Pomp, protests greet India's premier Modi on lavish UK visit

AP News
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Posted: Nov 12, 2015 1:00 PM
Pomp, protests greet India's premier Modi on lavish UK visit

LONDON (AP) — Indian Prime Minister Narendra Modi and British counterpart David Cameron vowed Thursday to use U.K. knowhow and investment to help modernize the world's largest democracy, as Modi was greeted with official honors and noisy protests in London.

Hailing billions in new business deals between the two countries, Cameron promised to "set this relationship free" from its colonial past. Modi said the visit marked "a huge moment for our two great nations."

Although it's not a state visit — since Modi isn't a head of state — the three-day trip has a lavish level of ceremony. Modi was welcomed by ranks of Scots Guards, saw a ceremonial fly-past by the Royal Air Force Red Arrows aerobatic team and gave a speech to Parliament. He'll also have lunch with Queen Elizabeth II on Friday at Buckingham Palace.

Still, there has been criticism of the star treatment for Modi, a Hindu nationalist who has been accused of failing to stop growing religious intolerance and violence in India, including the lynching of Muslims for allegedly eating beef.

Several hundred people, including Muslims, Sikhs, Nepalis and members of women's groups, protested Thursday outside Cameron's 10 Downing St. office, accusing Modi of overseeing the persecution of India's minorities. Modi was taken into Downing St. through a back route to avoid the protesters.

At a news conference, he insisted that intolerance was unacceptable in the "land of Gandhi."

"We do not tolerate such incidents at all," Modi said. "We take strong actions."

India and Britain have close, complex ties dating back to Britain's time as colonial ruler until the mid-20th century. Nowadays, Britain is eager for more access to India's fast-growing economy and its market of 1.3 billion people.

Cameron said relations between the two countries, once "imprisoned by the past," were now a "modern, dynamic partnership" between the world's fifth-largest economy — Britain — and India, which will soon rank third.

Cameron said the two countries expected to sign 9 billion pounds ($14 billion) worth of commercial deals during Modi's visit, including a plan for London's financial district to become a center of offshore rupee bonds, and U.K. investment in three Indian "smart cities" — part of a plan to bring 21st-century road and telecommunications infrastructure to the vast and underdeveloped country.

"We want to become your No. 1 partner for securing the finance needed for this ambitious plan," Cameron said.

In a speech to both houses of Britain's Parliament, Modi said the destiny of India was "the destiny of one-sixth of humanity."

He said the relationship between Britain and India would be "one of the leading global partnerships."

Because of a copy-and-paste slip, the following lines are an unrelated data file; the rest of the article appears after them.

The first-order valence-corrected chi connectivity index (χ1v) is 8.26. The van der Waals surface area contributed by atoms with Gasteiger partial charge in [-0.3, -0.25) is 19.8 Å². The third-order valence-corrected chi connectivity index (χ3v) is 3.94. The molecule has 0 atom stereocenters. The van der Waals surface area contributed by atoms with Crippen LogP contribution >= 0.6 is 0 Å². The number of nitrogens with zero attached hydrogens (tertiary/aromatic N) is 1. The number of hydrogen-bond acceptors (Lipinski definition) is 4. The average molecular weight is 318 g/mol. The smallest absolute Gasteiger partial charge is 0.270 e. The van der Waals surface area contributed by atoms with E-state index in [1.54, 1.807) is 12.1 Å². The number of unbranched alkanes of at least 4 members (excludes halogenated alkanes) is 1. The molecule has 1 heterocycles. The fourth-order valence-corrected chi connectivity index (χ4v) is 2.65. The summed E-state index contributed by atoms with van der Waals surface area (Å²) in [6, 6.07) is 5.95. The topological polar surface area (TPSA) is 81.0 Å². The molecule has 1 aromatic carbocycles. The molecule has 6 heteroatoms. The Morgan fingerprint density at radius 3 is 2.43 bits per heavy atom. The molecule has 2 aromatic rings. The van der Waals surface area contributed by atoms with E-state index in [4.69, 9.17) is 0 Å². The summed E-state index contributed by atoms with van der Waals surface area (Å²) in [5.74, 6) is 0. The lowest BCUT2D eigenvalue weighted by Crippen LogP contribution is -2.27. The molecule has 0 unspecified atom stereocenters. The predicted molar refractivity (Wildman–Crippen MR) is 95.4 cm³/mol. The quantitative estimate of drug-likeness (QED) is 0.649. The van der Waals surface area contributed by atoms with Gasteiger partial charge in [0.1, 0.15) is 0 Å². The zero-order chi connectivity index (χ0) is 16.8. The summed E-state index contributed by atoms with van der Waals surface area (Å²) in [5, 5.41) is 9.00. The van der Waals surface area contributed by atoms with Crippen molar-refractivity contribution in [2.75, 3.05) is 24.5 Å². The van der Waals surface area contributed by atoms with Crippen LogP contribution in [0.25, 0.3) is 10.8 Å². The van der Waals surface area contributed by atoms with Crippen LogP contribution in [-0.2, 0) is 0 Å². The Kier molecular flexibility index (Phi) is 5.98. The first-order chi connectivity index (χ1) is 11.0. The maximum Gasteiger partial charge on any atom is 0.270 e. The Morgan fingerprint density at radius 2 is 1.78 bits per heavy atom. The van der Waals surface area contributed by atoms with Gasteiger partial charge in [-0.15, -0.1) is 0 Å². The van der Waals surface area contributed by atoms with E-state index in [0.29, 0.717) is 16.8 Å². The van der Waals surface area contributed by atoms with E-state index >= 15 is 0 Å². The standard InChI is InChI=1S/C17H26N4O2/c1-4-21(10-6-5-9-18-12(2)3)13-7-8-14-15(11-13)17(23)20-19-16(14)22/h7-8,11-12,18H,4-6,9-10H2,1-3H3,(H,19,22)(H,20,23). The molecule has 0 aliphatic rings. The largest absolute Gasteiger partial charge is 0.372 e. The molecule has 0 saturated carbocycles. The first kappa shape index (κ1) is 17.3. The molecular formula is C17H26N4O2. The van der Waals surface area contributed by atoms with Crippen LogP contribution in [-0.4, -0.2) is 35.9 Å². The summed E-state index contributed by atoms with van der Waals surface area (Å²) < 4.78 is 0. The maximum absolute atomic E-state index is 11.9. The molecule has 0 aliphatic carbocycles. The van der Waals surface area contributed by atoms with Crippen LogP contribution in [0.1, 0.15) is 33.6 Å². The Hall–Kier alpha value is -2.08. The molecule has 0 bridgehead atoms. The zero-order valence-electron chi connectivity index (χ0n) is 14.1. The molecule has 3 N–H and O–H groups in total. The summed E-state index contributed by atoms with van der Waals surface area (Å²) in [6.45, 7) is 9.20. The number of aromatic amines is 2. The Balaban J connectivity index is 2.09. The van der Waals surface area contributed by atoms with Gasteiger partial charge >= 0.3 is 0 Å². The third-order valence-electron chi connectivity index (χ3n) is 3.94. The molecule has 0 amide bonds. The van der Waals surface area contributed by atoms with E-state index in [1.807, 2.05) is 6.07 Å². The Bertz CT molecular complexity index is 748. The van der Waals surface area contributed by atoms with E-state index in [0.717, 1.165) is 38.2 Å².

Following a state visit to Britain last month by Chinese President Xi Jinping, Modi's trip is a sign of the growing economic clout of Asia's fast-growing economies.

Britain is already the largest investor in India among G-20 countries, and Indian firms have also made major investments in Britain, including Tata Motors' ownership of automaker Jaguar Land Rover.

The Confederation of British Industry, a business group, welcomed Modi's visit and praised his "business-friendly approach." But critics said Britain should be wary of the Indian leader's poor human rights record.

More than 200 writers, including novelists Salman Rushdie, Ian McEwan and Val McDermid, signed a letter expressing concern about what they called "a rising climate of fear, growing intolerance and violence towards critical voices" in India.

Modi swept to power in 2014 on promises to develop India's economy and root out the corruption and incompetence that had crippled the previous government. But his BJP party suffered a recent drubbing in an important state election widely seen as a referendum on Modi's popularity. And India's economic growth is slowing, although it still outpaces much of the world.

Modi has not always been welcome in London. Britain and the U.S. both shunned him after 2002 anti-Muslim riots killed at least 1,000 people in India's western state of Gujarat, where Modi was then the top official.

Muslim leaders and human rights groups said Modi did little to stop the violence, a charge he denies. India's Supreme Court has said it found no evidence to prosecute him for the violence.

Modi is to spend Thursday night at Chequers, the U.K. prime minister's official country retreat. On Friday, he'll lunch with the queen before capping his visit with a glitzy rally, complete with fireworks, for thousands of supporters at London's Wembley Stadium.